BBC ‘Regrets’ Headline Depicting Palestinian Killers as Victims

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By Ian Miles Cheong | 9:41 am, June 19, 2017
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The British Broadcasting Corporation published a headline this weekend about an attack that claimed the life of a female Israeli police officer—focusing instead on the three dead assailants and not on their victims, which included two civilians caught in the crossfire. In the attack, two assailants shot at police with guns while the third stabbed 23-year-old police officer Hadas Malka to death.

The original headline used by the BBC

In the aftermath of the attack, BBC World titled the article, as well as the related tweet “Three Palestinians killed after deadly stabbing in Jerusalem.” It gave the false impression that the three slain assailants were the victims of Israeli state violence. Following widespread criticism, BBC retracted the headline and replaced it with one less narrative-driven. It also admitted that the headline inappropriately ignored the Israeli victim.

“We accept that our original headline did not appropriately reflect the nature of the events and subsequently changed it,” reads the BBC statement. “Whilst there was no intention to mislead our audiences, we regret any offense caused.”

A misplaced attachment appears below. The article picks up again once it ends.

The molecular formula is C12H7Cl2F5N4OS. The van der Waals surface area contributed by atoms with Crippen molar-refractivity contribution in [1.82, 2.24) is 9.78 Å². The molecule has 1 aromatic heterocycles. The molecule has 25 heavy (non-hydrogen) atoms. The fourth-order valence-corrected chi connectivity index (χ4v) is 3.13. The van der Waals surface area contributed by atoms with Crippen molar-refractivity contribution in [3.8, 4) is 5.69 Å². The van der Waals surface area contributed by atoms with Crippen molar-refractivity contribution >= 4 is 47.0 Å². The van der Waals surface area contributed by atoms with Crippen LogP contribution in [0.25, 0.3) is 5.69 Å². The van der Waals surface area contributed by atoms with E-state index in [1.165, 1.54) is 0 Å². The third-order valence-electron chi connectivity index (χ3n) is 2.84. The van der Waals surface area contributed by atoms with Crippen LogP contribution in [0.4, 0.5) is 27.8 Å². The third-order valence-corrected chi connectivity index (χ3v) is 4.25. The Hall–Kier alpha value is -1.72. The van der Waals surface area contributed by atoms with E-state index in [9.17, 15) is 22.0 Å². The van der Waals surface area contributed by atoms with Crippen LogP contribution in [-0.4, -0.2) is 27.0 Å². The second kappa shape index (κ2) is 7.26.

The broadcaster has since changed the title to “Israeli policewoman stabbed to death in Jerusalem.”

Hadas Malka

The headline sparked furor on social media, where many condemned the British news service of perpetuating a false narrative that wrongly identified the assailants as victims. Numerous media figures, including Donald Trump Jr., condemned the poor wording of the headline.

“You mean after they stabbed a female Israeli police officer to death… right? This is as close to being misleading as possible,” Trump Jr. wrote. “Need a new term for this nonsense. Sort of the opposite of victim blaming. How about Culprit Coddling? Maybe Criminal Cozying? Thoughts???”

The Times of Israel reports that Prime Minister Benjamin Netanyahu instructed the country’s Foreign Ministry to issue a strong protest to the BBC, which it did via the Israeli embassy in London.

Following the BBC’s admission, Israeli Foreign Ministry Director General Yuval Rotem took the broadcaster to task on social media, warning BBC viewers to be wary of their news coverage.

Ian Miles Cheong is a journalist and outspoken media critic. You can reach him through social media at @stillgray on Twitter and on Facebook.

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